This is the story Blanche Hartman told me about how she first became engaged in Zen practice: “One day in 1969 I was at the house of my best friend, and we were just having coffee. She had a headache, and it was so bad she asked me, ‘Could you see that?’ I said, ‘What?’ ‘That headache.’ I said, ‘I can’t see your headache.’ She said, ‘It was so bad, I thought you could see it.’ The next morning, she went to a doctor and was diagnosed with an inoperable brain tumor. She went into a hospital for radiation treatment, went into a coma, and died. That was all within two or three weeks.
I was 43, and she was about my age. We both had kids about the same age. And I thought, ‘I’m going to die! Me, personally. It’s not just later, when you get old. Oh, my God! How do you live if you know you’re going to die? Who knows that?’ So I started getting interested in a whole bunch of stuff I had never paid any attention to. Somebody told me about the Berkeley Zendo, and I went there for zazen instruction on July 3rd, 1969, and I started sitting every day after that. And I would sit there thinking, ‘What am I doing? I don’t know anybody else who does this. This is weird. What will my friends think?’ Finally I said, ‘It doesn’t matter. There’s somebody in there that wants to do it because she gets up at 5:00 every morning to go to the zendo to do it before she goes to work.’
Then Suzuki Roshi used to come over to Berkeley to give a talk on Monday mornings, and when I met him, I thought, ‘He knows. He knows what I need to know.’
Shunryu Suzuki was the Japanese monk who established SFZC. He had been an obscure village priest in Japan with no particular stature within the Soto hierarchy, but, in 1959, he was sent to San Francisco to be the resident minister at Sokoji, the Soto mission which provided for the spiritual and cultural needs of about sixty families of Japanese descent. His duties were much as they had been in Japan, to carry out ritual activities, weddings, funerals, and memorial services. He was expected to chant sutras on behalf of the community and to conduct a weekly Sunday service. Zen might be the meditation sect of Buddhism, but, as far as Suzuki’s congregations in Japan and California were concerned, meditation was an activity for monks.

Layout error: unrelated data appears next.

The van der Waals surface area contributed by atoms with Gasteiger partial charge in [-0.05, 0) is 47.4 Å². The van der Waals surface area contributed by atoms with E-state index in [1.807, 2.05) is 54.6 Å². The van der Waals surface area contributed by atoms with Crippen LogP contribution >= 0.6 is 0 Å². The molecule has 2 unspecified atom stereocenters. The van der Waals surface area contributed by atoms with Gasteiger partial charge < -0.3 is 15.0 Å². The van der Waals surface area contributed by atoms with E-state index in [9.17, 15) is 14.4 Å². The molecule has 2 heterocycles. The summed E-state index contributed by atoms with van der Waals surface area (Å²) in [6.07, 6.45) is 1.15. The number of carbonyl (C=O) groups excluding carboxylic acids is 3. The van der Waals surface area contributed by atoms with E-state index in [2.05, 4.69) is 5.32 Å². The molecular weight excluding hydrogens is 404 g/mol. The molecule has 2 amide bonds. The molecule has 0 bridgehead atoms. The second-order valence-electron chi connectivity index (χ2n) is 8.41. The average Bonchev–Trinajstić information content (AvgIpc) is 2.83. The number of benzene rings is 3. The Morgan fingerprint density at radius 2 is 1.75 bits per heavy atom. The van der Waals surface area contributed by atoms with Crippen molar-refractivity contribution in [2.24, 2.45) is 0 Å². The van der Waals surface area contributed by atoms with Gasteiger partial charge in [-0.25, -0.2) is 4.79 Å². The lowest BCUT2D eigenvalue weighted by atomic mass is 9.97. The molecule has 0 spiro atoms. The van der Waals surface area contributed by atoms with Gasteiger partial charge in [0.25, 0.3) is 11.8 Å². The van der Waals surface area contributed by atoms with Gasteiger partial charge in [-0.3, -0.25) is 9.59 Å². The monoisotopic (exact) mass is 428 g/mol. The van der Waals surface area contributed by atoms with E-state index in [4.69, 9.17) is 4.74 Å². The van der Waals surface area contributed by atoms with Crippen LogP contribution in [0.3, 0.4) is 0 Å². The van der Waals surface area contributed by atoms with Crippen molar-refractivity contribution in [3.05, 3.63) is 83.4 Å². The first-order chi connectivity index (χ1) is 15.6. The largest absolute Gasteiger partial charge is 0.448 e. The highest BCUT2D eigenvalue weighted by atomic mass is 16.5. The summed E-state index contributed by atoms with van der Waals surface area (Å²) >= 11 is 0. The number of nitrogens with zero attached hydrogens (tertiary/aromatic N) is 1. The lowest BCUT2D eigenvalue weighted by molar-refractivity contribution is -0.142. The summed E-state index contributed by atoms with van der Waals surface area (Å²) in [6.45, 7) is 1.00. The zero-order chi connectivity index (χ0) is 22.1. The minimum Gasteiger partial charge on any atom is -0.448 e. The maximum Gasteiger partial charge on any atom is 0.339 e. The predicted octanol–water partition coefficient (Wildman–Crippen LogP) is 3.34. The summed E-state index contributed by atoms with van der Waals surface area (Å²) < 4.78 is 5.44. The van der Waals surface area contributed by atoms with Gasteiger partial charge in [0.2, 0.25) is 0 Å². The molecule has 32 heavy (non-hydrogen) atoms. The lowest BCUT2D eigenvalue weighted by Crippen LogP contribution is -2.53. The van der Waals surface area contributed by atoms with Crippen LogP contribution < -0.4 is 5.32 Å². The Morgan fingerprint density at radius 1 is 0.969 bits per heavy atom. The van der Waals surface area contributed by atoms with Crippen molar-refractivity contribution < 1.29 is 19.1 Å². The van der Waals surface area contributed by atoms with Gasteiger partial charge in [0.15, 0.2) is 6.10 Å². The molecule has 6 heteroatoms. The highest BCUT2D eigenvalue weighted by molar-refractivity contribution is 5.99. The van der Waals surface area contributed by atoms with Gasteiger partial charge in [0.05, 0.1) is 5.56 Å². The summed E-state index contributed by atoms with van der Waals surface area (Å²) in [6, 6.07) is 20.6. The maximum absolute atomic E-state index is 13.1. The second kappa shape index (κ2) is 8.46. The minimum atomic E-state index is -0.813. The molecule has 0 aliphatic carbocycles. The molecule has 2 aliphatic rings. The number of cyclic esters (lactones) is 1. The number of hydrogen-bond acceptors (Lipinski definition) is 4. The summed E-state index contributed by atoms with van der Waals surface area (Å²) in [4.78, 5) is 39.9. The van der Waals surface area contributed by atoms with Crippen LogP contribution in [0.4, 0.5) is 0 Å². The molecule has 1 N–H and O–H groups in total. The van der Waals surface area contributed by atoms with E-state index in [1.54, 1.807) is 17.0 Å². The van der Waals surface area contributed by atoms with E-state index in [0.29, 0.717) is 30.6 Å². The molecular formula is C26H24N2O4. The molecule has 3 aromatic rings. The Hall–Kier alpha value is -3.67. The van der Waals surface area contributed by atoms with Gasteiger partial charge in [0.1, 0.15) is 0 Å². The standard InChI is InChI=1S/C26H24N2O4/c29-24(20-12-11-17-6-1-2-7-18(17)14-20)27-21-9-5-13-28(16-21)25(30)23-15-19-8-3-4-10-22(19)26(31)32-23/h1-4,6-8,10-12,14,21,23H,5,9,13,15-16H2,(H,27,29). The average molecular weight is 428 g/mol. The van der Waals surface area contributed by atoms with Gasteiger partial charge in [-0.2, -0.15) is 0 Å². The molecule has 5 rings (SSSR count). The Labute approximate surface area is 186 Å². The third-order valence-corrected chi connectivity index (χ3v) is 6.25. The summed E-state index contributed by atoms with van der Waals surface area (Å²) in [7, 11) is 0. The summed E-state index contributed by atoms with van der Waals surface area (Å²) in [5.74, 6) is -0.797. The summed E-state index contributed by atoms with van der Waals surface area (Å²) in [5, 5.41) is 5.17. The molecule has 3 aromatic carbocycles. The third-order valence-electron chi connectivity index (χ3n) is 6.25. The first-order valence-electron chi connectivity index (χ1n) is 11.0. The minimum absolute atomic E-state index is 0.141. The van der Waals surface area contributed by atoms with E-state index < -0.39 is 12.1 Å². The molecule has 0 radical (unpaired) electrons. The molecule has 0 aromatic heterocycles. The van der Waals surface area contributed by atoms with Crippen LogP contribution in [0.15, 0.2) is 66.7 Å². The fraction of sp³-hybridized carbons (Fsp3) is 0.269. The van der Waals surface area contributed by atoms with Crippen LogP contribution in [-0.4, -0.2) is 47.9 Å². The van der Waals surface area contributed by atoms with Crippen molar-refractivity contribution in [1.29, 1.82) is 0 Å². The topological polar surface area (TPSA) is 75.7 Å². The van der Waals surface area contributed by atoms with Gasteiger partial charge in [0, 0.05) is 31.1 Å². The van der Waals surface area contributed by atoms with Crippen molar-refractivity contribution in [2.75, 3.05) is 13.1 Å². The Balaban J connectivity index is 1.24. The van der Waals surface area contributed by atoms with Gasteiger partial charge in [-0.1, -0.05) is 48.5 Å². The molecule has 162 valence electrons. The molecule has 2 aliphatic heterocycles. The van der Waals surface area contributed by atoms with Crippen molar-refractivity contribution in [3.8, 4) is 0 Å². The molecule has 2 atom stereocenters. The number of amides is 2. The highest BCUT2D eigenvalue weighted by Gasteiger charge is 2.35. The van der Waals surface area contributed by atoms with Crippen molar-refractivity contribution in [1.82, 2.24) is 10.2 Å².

It was young people from the mainstream culture who—inspired by a combination of psychedelic drugs and their reading of Zen popularisers like Alan Watts—first sought out Suzuki as a Zen Master and meditation teacher. Traditional Zen training molds men of strong character, and so while Suzuki had been a relatively ordinary figure in Japan, he proved to be extraordinary figure in America. “‘He knows. He knows what I need to know,’” Blanche continues, her voice almost a whisper. “I don’t know why I felt that, but I definitely felt it. And that was a total gift for that question that had come up for me when Pat died.
And I had had an experience at a student strike at San Francisco State College when my son was a student. I had an experience of a face-to-face encounter with a riot squad policeman, who I would have said—had anybody asked me—was the opposite of me, but I had an experience of identity. We were this close together, and we made eye contact, and I had this experience of identity with him. And it was sort of like, ‘What was that? Who understands that? What happened? And how can a riot squad policeman and me be identical?’ But it was clear, no question about this is the way it is. It was just, ‘How can I understand this? Who understands this?’ And I thought, Suzuki Roshi looked at me like that. He didn’t make a separation.
The day I had lunch with Blanche and the other two abbots at SFZC, the atmosphere at the center seemed friendly and inviting. Several times people would come up to me and ask if I was enjoying my visit. This hadn’t always been the case however. Steve Stücky described hitch-hiking across the country to visit the center the first time. “I came to the door, knocked on it. Someone opened it a crack. ‘Whadda you want?’ And I said, I came here to practice Zen. And they said, ‘Well, did you make some arrangements?’ And I said, ‘No, I just came across the country here,’ and they said, ‘Wait a minute.’ And they closed the door!”
Blanche, who eventually became the first woman to serve as abbot at SFZC, lowered her head between her hands and shook it. That’s what it was often like in the early days, she admits, “My entire focus when I was abbess was to get people to smile at whoever they opened the door to.”
It was not a trivial thing. The first Zen centers in America were often austere and were all, without exception, male dominated. The rise of women to positions of authority within American Zen is one of the most significant factors in making it what it is today.
Blanche Hartman died in 2016 at the age of 90.
Cypress Trees in the Garden: 24-35, 323
The Story of Zen: 358, 371